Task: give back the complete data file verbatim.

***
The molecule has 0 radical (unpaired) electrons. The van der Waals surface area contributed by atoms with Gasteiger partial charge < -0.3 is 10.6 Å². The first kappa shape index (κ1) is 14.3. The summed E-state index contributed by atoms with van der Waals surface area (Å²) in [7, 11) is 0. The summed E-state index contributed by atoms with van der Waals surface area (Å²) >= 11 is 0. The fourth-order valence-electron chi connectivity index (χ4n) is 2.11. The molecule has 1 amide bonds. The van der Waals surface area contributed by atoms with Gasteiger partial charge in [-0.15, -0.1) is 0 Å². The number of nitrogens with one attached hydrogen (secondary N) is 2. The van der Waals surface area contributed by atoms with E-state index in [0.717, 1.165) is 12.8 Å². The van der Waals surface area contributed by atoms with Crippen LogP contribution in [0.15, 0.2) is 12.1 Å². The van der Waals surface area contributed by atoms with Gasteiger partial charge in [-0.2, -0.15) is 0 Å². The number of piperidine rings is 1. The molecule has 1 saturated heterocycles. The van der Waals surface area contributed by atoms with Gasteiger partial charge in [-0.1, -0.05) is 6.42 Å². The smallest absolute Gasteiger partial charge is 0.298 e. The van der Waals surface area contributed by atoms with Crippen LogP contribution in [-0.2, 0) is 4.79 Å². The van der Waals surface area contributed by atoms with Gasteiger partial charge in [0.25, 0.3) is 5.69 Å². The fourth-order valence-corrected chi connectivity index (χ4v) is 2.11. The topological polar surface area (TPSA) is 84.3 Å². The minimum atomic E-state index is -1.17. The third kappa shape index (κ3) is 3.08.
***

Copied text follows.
The molecule has 0 radical (unpaired) electrons. The van der Waals surface area contributed by atoms with Gasteiger partial charge < -0.3 is 10.6 Å². The first kappa shape index (κ1) is 14.3. The summed E-state index contributed by atoms with van der Waals surface area (Å²) in [7, 11) is 0. The summed E-state index contributed by atoms with van der Waals surface area (Å²) >= 11 is 0. The fourth-order valence-electron chi connectivity index (χ4n) is 2.11. The molecule has 1 amide bonds. The van der Waals surface area contributed by atoms with Gasteiger partial charge in [-0.15, -0.1) is 0 Å². The number of nitrogens with one attached hydrogen (secondary N) is 2. The van der Waals surface area contributed by atoms with E-state index in [0.717, 1.165) is 12.8 Å². The van der Waals surface area contributed by atoms with Crippen LogP contribution in [0.15, 0.2) is 12.1 Å². The van der Waals surface area contributed by atoms with Gasteiger partial charge in [-0.2, -0.15) is 0 Å². The number of piperidine rings is 1. The molecule has 1 saturated heterocycles. The van der Waals surface area contributed by atoms with Gasteiger partial charge in [-0.1, -0.05) is 6.42 Å². The smallest absolute Gasteiger partial charge is 0.298 e. The van der Waals surface area contributed by atoms with Crippen LogP contribution in [-0.2, 0) is 4.79 Å². The van der Waals surface area contributed by atoms with Gasteiger partial charge in [0.25, 0.3) is 5.69 Å². The fourth-order valence-corrected chi connectivity index (χ4v) is 2.11. The topological polar surface area (TPSA) is 84.3 Å². The minimum atomic E-state index is -1.17. The third kappa shape index (κ3) is 3.08.